Energy consultant Gregory McGuire has said investments in Atlantic LNG Train 1 should not be judged on short-term outcomes but more on the medium to long-term cost or benefit factors surrounding the decision.
In a statement on Friday, he said discussions about an investment by the National Gas Company (NGC) focused mainly on cost and failure and have not looked at any possible benefits.
McGuire said, “Available information suggest that NGC remitted TT$224 million to Atlantic for Train 1 2021 expenditure including turnaround costs. This is a far cry from the figures being quoted by some whose intention is to mislead the public.
“The intent was to keep the train operable and to process any natural gas that became available. The strongest criticism against this has been that the main producers – Shell and BP – said that they had no gas for Train 1.”
McGuire, who has served on government sub-committees on energy and economic recovery, pointed out that Shell and BP were not the only stakeholders with interest in Train 1 but rather its survival was a matter of national interest.
He explained that while the cost factor seemed to be an extensive investment, the decision by some companies on the Point Lisas Industrial Estate to idle or shutdown operations, placed NGC in a position where it would have had unpredictable buyers.
“The most significant benefit was this investment provided NGC with the opportunity to potentially mitigate take or pay liability from gas suppliers. We will recall that several plants on the Point Lisas estate were idled or shut down in 2019-2020 because of inefficiency, market conditions and or stalled negotiations for new gas supply contracts.
“This meant NGC would have contracted gas which may not have firm buyers. In an extreme case, such a situation could have led to a take or pay exposure amounting to hundreds of millions of dollars. Further it would have meant gas staying in the ground which bring no value to TT in the short-term,” he explained.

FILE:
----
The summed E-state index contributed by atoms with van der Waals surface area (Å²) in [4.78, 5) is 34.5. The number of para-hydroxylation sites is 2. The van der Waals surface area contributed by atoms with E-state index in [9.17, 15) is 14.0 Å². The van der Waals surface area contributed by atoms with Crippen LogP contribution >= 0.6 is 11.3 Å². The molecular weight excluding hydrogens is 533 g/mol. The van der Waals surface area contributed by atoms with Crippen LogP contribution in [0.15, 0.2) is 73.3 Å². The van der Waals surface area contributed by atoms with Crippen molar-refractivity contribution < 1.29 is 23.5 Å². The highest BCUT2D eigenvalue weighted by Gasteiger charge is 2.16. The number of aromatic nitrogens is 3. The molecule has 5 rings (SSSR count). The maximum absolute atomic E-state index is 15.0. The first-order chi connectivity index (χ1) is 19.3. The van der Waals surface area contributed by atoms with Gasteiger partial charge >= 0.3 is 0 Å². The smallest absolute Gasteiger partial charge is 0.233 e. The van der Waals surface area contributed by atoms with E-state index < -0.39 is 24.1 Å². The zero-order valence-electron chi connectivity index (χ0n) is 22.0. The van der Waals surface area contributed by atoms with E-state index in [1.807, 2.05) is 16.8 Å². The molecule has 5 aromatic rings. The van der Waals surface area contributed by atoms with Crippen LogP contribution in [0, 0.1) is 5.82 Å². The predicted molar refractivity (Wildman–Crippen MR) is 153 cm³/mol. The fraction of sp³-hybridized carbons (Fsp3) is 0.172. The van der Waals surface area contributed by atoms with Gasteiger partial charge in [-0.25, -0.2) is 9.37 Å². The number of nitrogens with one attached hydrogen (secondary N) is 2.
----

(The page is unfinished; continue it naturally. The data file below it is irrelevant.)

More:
McGuire said other benefits included NGC sales expansions of LNG in the international market and, acceptance of third-party natural gas since unitisation arrangements would have given access to non-shareholders which would have provided a major stimulus to new upstream activity.
Former energy minister Kevin Ramnarine, however, questioned the timing of investments by NGC, saying it knew of the risks because of the failed drilling programme on Cashima and Cannonball in May 2019.
He told Sunday Newsday that NGC knowingly embarked on a deal which resulted in a commercial miscalculation and a loss of $224 million,
“It was reported that the decision by the NGC board to finance the ongoing operations of Train 1 happened in December 2020. The timing of these two events seems to escape many. We must recall that the late Franklin Khan came to Parliament and denied that Train 1 was shutting down.
“BP had informed NGC that no gas was available for Train 1 and NGC was therefore fully apprised regarding the non-availability of natural gas. Yet they went ahead to finance Train 1 on the hope that a temporary toggle of gas from Point Lisas would have justified that decision.”